Dear HR,

I’m a college student about to graduate and enter the workforce for the first time. I’ve worked a couple jobs around campus, and I did a summer marketing internship at a beach club, but I have no other experience at all.

I’m applying for sales jobs, mostly, but I’d really like to work as a broker or trader. Money is my passion, and I majored in finance.

Who should I ask to be my references? How do I go about asking them? Should I get reference letters too, or just contact information?

Thank you,

Big Money Dreams

 


Who should I ask to be my references? How do I go about asking them?

Dear Big Money Dreams,

Congratulations on finishing college and joining us in the “real world!” Finding your first real job can be tough, and you’re doing the right thing to think about it before you graduate rather than after.

Have you met with your college’s career center yet? They probably have a list of companies who are hiring new graduates. Talk to your professors, too. They know people in your industry and may be able to make introductions for you. Add your professors to your LinkedIN network, too.

Make sure you have a good support group of fellow graduates. Big companies often hire for many positions at the same time, so you can share leads within your support group and find a job faster. Create a Facebook group for this purpose, and then invite people to it. They’d be fools to turn down this kind of invite!

Now, with that bit of advice out of the way, let’s talk about your references. You should be gathering as many as you can because you are going to be applying to several different kinds of jobs, and like resumes, references should be targeted to the job for which you are applying. Here’s a list of who and how to ask:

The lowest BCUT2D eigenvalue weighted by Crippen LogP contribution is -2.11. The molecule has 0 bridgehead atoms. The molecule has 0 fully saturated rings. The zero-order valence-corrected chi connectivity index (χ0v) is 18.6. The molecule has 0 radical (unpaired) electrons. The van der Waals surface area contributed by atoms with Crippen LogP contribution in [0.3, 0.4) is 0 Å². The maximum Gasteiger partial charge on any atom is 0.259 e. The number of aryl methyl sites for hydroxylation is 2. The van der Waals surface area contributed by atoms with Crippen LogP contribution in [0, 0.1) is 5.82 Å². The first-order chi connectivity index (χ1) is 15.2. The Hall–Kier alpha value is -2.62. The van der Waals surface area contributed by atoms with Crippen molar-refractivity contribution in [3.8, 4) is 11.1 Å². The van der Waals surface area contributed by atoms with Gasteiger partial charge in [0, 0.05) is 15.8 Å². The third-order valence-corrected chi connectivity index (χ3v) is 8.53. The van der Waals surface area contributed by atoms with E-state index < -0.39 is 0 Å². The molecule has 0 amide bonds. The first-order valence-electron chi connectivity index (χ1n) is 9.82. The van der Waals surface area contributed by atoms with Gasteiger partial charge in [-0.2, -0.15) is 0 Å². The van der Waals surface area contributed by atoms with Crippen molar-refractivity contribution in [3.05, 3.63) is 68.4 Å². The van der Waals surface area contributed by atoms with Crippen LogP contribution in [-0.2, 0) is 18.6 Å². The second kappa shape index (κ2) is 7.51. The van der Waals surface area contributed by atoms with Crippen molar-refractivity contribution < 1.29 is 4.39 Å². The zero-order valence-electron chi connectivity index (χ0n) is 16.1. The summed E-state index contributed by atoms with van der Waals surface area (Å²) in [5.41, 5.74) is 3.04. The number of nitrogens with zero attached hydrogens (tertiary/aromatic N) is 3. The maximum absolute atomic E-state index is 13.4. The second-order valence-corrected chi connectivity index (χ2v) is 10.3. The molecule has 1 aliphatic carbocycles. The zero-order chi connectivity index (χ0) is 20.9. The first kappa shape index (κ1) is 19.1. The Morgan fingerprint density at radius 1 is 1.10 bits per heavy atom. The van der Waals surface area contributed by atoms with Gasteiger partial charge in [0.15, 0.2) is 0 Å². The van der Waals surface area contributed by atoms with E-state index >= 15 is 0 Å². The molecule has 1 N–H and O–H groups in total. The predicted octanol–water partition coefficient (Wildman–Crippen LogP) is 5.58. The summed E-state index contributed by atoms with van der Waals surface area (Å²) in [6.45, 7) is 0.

Ask Your Previous Managers for References

The best people to write references for you are the managers of your on-campus jobs and internships. Employers usually want to hear from at least one person who has managed you so they can ask questions about your attendance, how well you treat customers, and how you handle difficult situations. They also like to ask whether or not your previous manager would hire you again if they had the chance.

To ask a previous manager for a reference, start with an email. If you haven’t seen them in awhile, start by telling them how much you enjoyed working with them and when. Ask how they are, and tell them that you’re about to graduate and you’re applying to jobs. Then ask if they would mind acting as a reference for you. The email might look something like this:

Hi John!

How are you doing? I really enjoyed working with you last summer during the marketing internship. I learned more in the three months I spent with you at the beach club than I did the first two years of college! It was an amazing experience, and I’m recommending it to incoming freshmen.

As you may remember, I am graduating in a couple of months and I am starting to apply for jobs in the finance industry. Would you mind acting as a reference for me? It would be a big help, and I would truly appreciate it.

Thank you,